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CD Review: Anthony Braxton with Ted Reichman: 1993 (Leipzig)

CD Image

Total Time: 66:08
Released in 1995

Label:Music and Arts Programs of America, Inc.
523 Coventry Road
Kensington, CA 94707

Anthony Braxton, woodwinds
Ted Reichman, accordion, piano


  1. no. 101
  2. no. 168
  3. no. 136
  4. no. 167
  5. no. 86
"Anthony Braxton is widely and critically acclaimed as a seminal figure in the music of the late 20th century. His work, as a saxophonist and composer, has taken new conceptual and technical growth in the trans-African (jazz) and trans-European (American experimental) musical traditions in North America as defined by master improvisers such as Warne Marsh, John Coltrane, Paul Desmond, Ornette Coleman, Albert Ayler and composers such as Charles Ives, Harry Partch and John Cage."—from the Anthony Braxton web page.

Review by Henry Doktorski:

In the fall of 1991, Ted Reichman, who described himself at that time as "a semi-competent jazz pianist fresh out of high school," entered the first meeting of Music 387 at Wesleyan University in Middletown, Connecticut. His life was never to be the same.

"I felt something happening. I was hearing something that I had never realized could really exist... I felt myself hearing ... 'the call.'... If someone had told me four years ago that I'd be doing what I'm doing now, I'd have laughed. I have Braxton to thank for this."
  Ted Reichman, from the CD booklet notes

This CD is a continuation of an already stellar career for Anthony Braxton and a milestone in the developing career of his student Ted Reichman. Braxton's music could be described in terms of his three main compositional influences- John Cage, John Coltrane, and Karlheinz Stockhausen. The music is sometimes notated and sometimes improvised, but it is nearly always atonal and a-metric. For most of the album, there is no discernable down beat.

Startling is the adjective which comes to my mind. Parts of the album are jarring: wild and frantic glissandi up and down the accordion right-hand keyboard, fortissimo distortion-like buzzing sounds on the sax. Braxton is amazingly inventive in his exploration of non-traditional sounds. In track five there is a section about one-and-a-half minutes through the piece where he makes what sounds remarkably like farting noises with the bass clarinet. Yet other parts are more relaxing: diatonic piano washes sustained with the damper pedal, gentle flute tones in the low register. Certainly there is no shortage of contrasts in this album.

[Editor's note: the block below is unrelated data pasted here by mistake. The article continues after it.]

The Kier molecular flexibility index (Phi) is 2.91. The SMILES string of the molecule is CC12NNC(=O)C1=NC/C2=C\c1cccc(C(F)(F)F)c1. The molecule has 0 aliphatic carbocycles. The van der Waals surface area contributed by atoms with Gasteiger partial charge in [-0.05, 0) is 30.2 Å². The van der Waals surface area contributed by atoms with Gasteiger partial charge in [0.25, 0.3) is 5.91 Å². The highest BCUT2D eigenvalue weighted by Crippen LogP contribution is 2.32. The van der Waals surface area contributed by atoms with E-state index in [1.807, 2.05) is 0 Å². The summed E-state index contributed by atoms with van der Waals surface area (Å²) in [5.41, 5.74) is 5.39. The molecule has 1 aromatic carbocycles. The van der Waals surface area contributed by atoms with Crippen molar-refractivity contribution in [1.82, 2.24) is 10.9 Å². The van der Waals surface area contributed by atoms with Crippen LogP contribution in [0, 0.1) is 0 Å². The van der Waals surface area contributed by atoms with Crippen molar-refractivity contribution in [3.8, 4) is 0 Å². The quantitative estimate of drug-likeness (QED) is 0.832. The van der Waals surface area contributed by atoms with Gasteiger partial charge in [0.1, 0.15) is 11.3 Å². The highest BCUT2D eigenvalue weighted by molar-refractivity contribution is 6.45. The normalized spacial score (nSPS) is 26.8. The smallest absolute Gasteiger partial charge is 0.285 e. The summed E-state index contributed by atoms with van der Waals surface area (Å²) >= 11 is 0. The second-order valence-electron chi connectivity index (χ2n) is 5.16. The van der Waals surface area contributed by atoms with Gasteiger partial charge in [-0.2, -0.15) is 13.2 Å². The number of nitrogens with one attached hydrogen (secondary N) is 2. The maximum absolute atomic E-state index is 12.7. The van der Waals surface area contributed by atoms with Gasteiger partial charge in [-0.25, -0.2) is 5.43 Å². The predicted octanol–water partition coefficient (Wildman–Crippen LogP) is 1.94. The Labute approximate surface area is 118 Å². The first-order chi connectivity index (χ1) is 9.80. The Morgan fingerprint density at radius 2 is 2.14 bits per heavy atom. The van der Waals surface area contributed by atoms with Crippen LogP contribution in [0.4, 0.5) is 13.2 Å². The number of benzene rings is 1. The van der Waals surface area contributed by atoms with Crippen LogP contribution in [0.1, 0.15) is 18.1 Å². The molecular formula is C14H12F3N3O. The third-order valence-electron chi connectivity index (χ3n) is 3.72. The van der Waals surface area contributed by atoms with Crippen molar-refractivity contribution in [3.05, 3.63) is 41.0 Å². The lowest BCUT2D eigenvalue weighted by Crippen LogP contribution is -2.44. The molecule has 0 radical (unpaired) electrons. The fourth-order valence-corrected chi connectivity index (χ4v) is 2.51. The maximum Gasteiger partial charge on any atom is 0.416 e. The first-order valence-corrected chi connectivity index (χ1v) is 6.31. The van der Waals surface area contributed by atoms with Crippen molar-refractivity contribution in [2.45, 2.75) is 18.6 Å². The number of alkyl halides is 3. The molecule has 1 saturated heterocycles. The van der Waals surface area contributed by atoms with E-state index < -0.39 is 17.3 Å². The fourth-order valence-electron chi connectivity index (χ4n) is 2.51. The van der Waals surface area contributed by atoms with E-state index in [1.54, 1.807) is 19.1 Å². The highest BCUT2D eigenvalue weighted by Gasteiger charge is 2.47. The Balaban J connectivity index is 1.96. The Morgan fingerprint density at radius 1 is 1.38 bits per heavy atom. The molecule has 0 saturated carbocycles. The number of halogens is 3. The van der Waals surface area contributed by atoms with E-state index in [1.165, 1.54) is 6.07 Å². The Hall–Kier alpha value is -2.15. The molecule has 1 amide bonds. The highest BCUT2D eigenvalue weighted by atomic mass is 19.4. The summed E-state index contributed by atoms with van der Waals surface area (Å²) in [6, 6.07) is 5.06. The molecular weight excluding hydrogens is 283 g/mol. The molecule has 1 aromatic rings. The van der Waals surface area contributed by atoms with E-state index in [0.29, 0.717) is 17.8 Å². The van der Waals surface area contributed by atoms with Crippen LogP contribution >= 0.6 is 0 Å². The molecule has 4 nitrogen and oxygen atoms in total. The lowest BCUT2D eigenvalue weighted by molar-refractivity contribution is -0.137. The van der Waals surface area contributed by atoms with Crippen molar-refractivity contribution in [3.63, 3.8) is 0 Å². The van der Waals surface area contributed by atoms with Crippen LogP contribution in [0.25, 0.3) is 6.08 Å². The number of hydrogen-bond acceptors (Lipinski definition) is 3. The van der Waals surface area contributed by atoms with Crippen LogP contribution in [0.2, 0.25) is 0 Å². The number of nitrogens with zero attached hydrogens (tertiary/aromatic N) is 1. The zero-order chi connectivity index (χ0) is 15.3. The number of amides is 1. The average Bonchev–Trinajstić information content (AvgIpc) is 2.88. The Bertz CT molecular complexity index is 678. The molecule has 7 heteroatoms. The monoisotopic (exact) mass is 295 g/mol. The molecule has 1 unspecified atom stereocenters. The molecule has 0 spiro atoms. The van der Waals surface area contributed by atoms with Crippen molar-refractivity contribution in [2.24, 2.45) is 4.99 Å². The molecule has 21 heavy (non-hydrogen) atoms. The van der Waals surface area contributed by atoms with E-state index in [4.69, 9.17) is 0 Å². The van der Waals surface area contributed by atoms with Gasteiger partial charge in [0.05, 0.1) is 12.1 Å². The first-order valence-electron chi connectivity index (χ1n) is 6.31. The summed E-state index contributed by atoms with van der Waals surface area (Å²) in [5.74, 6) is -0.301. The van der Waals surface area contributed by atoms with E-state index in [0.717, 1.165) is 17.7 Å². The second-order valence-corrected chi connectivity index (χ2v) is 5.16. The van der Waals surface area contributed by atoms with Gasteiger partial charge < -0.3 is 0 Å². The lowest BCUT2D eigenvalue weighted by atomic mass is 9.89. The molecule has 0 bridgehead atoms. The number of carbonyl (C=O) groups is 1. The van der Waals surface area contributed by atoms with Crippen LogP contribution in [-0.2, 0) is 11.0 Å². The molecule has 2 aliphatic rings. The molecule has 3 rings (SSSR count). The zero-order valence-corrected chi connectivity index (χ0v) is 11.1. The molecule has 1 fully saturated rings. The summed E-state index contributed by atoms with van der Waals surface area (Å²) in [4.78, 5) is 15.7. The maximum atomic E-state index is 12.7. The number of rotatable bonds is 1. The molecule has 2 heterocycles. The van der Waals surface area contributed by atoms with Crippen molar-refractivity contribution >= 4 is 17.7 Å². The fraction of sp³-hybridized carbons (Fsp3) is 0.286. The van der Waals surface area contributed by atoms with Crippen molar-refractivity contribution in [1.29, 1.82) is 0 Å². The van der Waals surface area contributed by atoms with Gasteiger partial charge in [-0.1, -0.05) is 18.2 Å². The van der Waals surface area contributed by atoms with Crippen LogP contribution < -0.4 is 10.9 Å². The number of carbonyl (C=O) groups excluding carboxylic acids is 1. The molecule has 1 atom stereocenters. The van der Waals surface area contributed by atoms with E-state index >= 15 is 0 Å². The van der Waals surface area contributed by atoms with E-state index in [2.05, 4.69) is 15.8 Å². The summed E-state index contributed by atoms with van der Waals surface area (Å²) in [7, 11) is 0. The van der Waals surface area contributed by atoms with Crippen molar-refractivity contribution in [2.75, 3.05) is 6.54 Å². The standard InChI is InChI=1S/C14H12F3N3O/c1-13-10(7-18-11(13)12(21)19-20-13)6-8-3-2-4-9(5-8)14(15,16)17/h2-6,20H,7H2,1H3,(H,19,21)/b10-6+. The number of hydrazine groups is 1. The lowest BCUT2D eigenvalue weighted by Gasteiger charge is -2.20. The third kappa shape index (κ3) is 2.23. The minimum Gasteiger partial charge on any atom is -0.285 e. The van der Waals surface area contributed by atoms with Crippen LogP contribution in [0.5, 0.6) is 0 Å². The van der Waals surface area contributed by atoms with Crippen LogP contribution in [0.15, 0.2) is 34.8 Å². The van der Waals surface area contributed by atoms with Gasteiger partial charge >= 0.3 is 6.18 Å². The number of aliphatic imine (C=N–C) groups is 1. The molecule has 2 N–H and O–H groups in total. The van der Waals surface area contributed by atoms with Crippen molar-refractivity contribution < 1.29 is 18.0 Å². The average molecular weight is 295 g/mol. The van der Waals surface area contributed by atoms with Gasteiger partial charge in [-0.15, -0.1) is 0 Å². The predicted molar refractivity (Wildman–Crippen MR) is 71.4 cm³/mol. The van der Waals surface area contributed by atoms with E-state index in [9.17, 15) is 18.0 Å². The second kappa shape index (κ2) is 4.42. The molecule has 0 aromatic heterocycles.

The music seems to go on and on without rest. The five CD tracks merge one into another without even a one second break between them. In addition, the tracks are not even titled; they are simply numbered on the back of the CD booklet along with some line drawings and cryptic letters, illustrated by Braxton. There are no recurring themes or harmonies that the author could identify. Listening to this album is like taking a train from point A to point B; one never passes the same spot twice.

Braxton performs on saxophone, flute, clarinet and bass clarinet, while Reichman performs on piano and accordion—right hand only for most of the album, since most of the music is scored for only two voices. The CD booklet notes tell the fascinating story of Reichman's experiences in class with Braxton and were excerpted from a book authored by Reichman called "Mixtery, a Festschrift for Anthony Braxton," published by Stride Publications in England in 1994.

If you like avant-garde jazz, you will love "Anthony Braxton with Ted Reichman: 1993 (Leipzig)"

About the Performers

Anthony Braxton was an early member of Chicago's Association for the Advancement of Creative Music (AACM), and has performed with hundreds of jazz greats. A list of alumni of Braxton's groups is more or less a who's who of today's most highly regarded musicians, including Chick Corea, Dave Holland, George Lewis, Marilyn Crispell, Ray Anderson, Kenny Wheeler, and many others. Braxton has composed pieces ranging from solo piano music to full-length opera and has written over five volumes of musical/philosophical thought—"The Tri-Axium Writings" and "Composition Notes," published by Frog Creek Press. Braxton has also been the subject of five book-length studies.

The premiere of his latest opera, "Trillium R, Shala Fears for the Poor" will be performed on October 25 and 26 in New York at the John Jay Theater. In 1994, Braxton was the recipient of a Macarthur Foundation "Genius" Grant and founded his non-profit foundation, the Tricentric Foundation.

Ted Reichman is one of the most radical accordionists performing today. Born in Houlton, Maine in 1973, Reichman grew up in suburban Boston, and studied music at the New England Conservatory Preparatory School and Wesleyan University. He has worked extensively with Anthony Braxton and is a member of the board of directors of Braxton's Tricentric Foundation. Reichman has also played accordion in duo with Guy Klucevsek, Anthony Coleman, and Roland Dahinden and is a member of clarinetist David Krakauer's Klezmer Madness group.

He has also performed the compositions of Pauline Oliveros, Alvin Lucier and Christian Wolff and has recorded on Braxton's "4 (Ensemble) Compositions 1992" (Black Saint) and "Leipzig Duets" (Music & Arts), as well as on upcoming quartet, sextet, and "tentet" releases on Braxton's own Braxton House label and the forthcoming second Tzadik release by David Krakauer. Currently based in New York City, Ted also composes music for his own ensembles. Ted Reichman welcomes e-mail letters at:

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